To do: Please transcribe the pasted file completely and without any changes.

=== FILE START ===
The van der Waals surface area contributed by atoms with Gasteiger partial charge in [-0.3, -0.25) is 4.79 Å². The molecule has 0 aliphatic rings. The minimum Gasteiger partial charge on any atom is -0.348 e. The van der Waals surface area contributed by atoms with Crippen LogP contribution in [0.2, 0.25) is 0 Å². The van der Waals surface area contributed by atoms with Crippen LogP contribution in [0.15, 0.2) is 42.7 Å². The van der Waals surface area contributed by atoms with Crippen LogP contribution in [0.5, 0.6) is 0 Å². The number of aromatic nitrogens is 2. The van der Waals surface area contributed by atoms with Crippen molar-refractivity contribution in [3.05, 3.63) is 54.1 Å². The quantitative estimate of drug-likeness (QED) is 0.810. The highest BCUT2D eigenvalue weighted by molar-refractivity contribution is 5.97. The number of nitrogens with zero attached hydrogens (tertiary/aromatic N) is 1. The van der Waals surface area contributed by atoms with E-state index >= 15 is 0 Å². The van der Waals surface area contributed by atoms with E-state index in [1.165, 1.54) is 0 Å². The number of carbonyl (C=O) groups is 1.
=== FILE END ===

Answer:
The van der Waals surface area contributed by atoms with Gasteiger partial charge in [-0.3, -0.25) is 4.79 Å². The molecule has 0 aliphatic rings. The minimum Gasteiger partial charge on any atom is -0.348 e. The van der Waals surface area contributed by atoms with Crippen LogP contribution in [0.2, 0.25) is 0 Å². The van der Waals surface area contributed by atoms with Crippen LogP contribution in [0.15, 0.2) is 42.7 Å². The van der Waals surface area contributed by atoms with Crippen LogP contribution in [0.5, 0.6) is 0 Å². The number of aromatic nitrogens is 2. The van der Waals surface area contributed by atoms with Crippen molar-refractivity contribution in [3.05, 3.63) is 54.1 Å². The quantitative estimate of drug-likeness (QED) is 0.810. The highest BCUT2D eigenvalue weighted by molar-refractivity contribution is 5.97. The number of nitrogens with zero attached hydrogens (tertiary/aromatic N) is 1. The van der Waals surface area contributed by atoms with E-state index >= 15 is 0 Å². The van der Waals surface area contributed by atoms with E-state index in [1.165, 1.54) is 0 Å². The number of carbonyl (C=O) groups is 1.